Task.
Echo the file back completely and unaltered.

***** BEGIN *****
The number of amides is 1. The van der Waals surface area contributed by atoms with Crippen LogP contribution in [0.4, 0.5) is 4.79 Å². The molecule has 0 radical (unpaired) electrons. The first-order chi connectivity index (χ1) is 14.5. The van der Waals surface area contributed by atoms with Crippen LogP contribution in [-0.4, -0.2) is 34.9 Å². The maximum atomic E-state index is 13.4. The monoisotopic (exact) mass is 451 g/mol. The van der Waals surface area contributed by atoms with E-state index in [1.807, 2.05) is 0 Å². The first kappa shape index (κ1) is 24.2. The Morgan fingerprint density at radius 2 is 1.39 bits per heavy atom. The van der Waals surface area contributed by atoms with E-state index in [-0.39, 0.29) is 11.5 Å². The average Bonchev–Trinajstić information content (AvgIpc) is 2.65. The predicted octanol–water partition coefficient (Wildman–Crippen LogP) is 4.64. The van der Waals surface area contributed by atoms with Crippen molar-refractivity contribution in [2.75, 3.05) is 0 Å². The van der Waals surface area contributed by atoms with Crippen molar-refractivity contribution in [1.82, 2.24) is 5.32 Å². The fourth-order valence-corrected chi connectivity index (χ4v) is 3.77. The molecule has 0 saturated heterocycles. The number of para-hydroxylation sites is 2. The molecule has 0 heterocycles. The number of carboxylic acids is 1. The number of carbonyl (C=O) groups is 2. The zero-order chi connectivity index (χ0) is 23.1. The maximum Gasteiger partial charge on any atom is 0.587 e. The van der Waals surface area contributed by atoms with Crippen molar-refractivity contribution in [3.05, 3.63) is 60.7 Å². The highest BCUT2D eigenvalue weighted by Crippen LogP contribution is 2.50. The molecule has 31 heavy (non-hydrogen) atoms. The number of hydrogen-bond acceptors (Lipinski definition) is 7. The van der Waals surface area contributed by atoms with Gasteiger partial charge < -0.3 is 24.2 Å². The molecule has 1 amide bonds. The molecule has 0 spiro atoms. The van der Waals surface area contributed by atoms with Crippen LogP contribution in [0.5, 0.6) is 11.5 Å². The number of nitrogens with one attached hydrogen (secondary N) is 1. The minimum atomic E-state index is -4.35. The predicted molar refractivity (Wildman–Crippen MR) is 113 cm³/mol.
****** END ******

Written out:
The number of amides is 1. The van der Waals surface area contributed by atoms with Crippen LogP contribution in [0.4, 0.5) is 4.79 Å². The molecule has 0 radical (unpaired) electrons. The first-order chi connectivity index (χ1) is 14.5. The van der Waals surface area contributed by atoms with Crippen LogP contribution in [-0.4, -0.2) is 34.9 Å². The maximum atomic E-state index is 13.4. The monoisotopic (exact) mass is 451 g/mol. The van der Waals surface area contributed by atoms with E-state index in [1.807, 2.05) is 0 Å². The first kappa shape index (κ1) is 24.2. The Morgan fingerprint density at radius 2 is 1.39 bits per heavy atom. The van der Waals surface area contributed by atoms with E-state index in [-0.39, 0.29) is 11.5 Å². The average Bonchev–Trinajstić information content (AvgIpc) is 2.65. The predicted octanol–water partition coefficient (Wildman–Crippen LogP) is 4.64. The van der Waals surface area contributed by atoms with Crippen molar-refractivity contribution in [2.75, 3.05) is 0 Å². The van der Waals surface area contributed by atoms with Crippen molar-refractivity contribution in [1.82, 2.24) is 5.32 Å². The fourth-order valence-corrected chi connectivity index (χ4v) is 3.77. The molecule has 0 saturated heterocycles. The number of para-hydroxylation sites is 2. The molecule has 0 heterocycles. The number of carboxylic acids is 1. The number of carbonyl (C=O) groups is 2. The zero-order chi connectivity index (χ0) is 23.1. The maximum Gasteiger partial charge on any atom is 0.587 e. The van der Waals surface area contributed by atoms with Crippen molar-refractivity contribution in [3.05, 3.63) is 60.7 Å². The highest BCUT2D eigenvalue weighted by Crippen LogP contribution is 2.50. The molecule has 31 heavy (non-hydrogen) atoms. The number of hydrogen-bond acceptors (Lipinski definition) is 7. The van der Waals surface area contributed by atoms with Gasteiger partial charge < -0.3 is 24.2 Å². The molecule has 1 amide bonds. The molecule has 0 spiro atoms. The van der Waals surface area contributed by atoms with Crippen LogP contribution in [0.5, 0.6) is 11.5 Å². The number of nitrogens with one attached hydrogen (secondary N) is 1. The minimum atomic E-state index is -4.35. The predicted molar refractivity (Wildman–Crippen MR) is 113 cm³/mol.